And with the endless repetition, there was the fear.  It was palpable, that fear, among those of us who knew what he was and could become, and fear became the curse itself.  Among the Death Eaters, the name was power, pure power.  It affirmed them, told them they were important, sang to them a dark song, a song that tore at everything the Wizarding world was and had been, and put their hatred up in its place.

For months, my dear, months, it grew.  Until, finally, some of us working with the Ministry realize that it was..."

Hermione settled back, her head nodding slowly.

"A spell.  His name was a spell."

McGonagall's eyes twinkled behind the thick crystal depth of her lenses, a flicker of a prim smile on her thinning lips.  "Precisely.  Nice to see your years in Ministry bureaucracy haven't dulled your lovely mind, Hermione.  His name itself was a subtle spell, one no-one at the Ministry was ever able to replicate or grasp.  I was part of the team that found it, that worked to break it, and...well...we just couldn't."

"But a Secret Edict?  Minerva, shouldn't we have been told?  Why hide it?"

McGonagall sighed, a gentle deflation of her age-slightened frame.

"Of course, ideally, yes, people should have been told.  Flitwick argued for more openness, because of course he did.  Filius was such an idealist, even more so than most Ravenclaws.  His goblin side, no doubt.  But  In the end we realized that it could not be so.  His spell was crafted against such countermeasures.

Do not think of X, we would say, because X is a secret dark curse blighting your soul, we would say.  'His name is a spell, one that builds his power each time you speak it,' the Prophet would publish.  'Beware!'  And everyone would know it...and we would only have made it worse." 

"Worse?"   Hermione frowned.  "How?"

"The minds of muggles...forgive me, dear...and wizards are not so different.  Telling everyone not to think the word of his name...the word of the spell...would only magnify the collective incantation.  Experiments at the Ministry confirmed it. "

"Like saying, don't think of a Nimbus 5500," said Hermione, softly.  "And all you can think of, at that moment, is..."

"Is this year's most excellent broom," finished McGonagall.  "Yes.  That's quite it.  It's a spell that preys on that same basic weakness of the human mind, our fundamental reliance on the symbols that both represent reality and allow wizards to cast the spells that shape it."

"And so the Edict was meant to quiet things?  To weaken the fear?  To still the power that the endless cycling of his name-spell gave him?"

McGonegal sighed again.  "That was the Ministry's intent.  SE17 wasn't just a regulation, of course, or even a law.  It was a spell in its own right.  Complex and deep, and one that required a dozen of us to cast."  She paused, considering something.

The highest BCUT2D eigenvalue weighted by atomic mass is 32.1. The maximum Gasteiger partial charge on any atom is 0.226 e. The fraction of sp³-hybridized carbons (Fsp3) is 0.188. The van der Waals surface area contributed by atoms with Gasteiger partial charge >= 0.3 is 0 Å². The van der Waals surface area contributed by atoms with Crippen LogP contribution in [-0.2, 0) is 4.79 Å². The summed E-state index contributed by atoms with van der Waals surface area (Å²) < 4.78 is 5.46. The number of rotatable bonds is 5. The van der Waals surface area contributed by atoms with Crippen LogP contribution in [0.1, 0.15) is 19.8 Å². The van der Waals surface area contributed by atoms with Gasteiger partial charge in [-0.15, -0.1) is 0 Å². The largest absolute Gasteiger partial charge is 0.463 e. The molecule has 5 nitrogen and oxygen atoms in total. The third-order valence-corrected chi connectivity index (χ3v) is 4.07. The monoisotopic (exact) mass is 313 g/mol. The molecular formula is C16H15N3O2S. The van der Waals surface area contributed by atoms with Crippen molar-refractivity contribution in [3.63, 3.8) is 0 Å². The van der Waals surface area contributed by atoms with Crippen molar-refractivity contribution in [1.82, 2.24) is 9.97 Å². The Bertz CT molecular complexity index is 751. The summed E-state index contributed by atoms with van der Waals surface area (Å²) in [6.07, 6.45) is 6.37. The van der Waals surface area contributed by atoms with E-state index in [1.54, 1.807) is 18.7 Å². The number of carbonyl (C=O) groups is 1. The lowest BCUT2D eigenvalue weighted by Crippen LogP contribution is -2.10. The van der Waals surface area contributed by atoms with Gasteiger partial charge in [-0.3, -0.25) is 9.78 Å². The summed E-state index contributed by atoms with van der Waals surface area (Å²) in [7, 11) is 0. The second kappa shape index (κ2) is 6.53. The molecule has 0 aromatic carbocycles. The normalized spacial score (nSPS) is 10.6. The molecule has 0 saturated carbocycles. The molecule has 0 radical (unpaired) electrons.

"I had my part, of course, particularly as the Ministry came to the decision to cast it.  But the design of it, the intricacies of the casting?   That was mostly Severus.  I'm not quite sure if it worked. But for a while, it seemed to make a difference.  His face, gone from the Prophet.  The Quibbler, back to babbling about oddities.  Evil things happened, but his name wasn't bound to them.  Talk grew less.  For a while, it weakened him.  People felt, well, almost normal again.  Even with all of the terrible things going on."

"And then he made the mistake of trying to kill Lily's little baby boy.  He didn't make many mistakes then, my dear.  I'd like to think that our dulling his power blinded him to his inevitable failure.  To the trap he was setting for himself and his blighted, fragmented soul.  Perhaps, in a small way, it helped."  She paused.  Hermione sat still, watching her.

"Perhaps," said Hermione, breaking the silence.

The old professor cupped her tea in the papery flesh of her hands, feeling the warmth of the Earl Grey within.  She sipped it, and gave a short exhalation of pleasure.

"Oh, that's nice."

Hermione's lips pursed, puzzling over something, her mind busy beneath her partially contained mop of graying frizz.


"Yes, my dear?"

"We haven't used his name, not once, this entire conversation."

The old woman raised her chin.  Lowering her glasses, she narrowed her eyes and gave Hermione a piercing look, one which sparked and danced with a lingering fire.

"No, my dear.  No.  We have not."

Monday, October 15, 2018

Of Silence in an Evil Time

It was a sermon remnant, an odd outlier that required attention.

I was reflecting on the book of Amos, one of the fiercest prophets of justice in the Hebrew scriptures.  Most of the message worked with what I was preparing, reflecting on how socioeconomic power disparities create additional suffering in times of ecological crisis.  And, of course, how pleased Jesus is at all the unnecessary suffering our greed creates.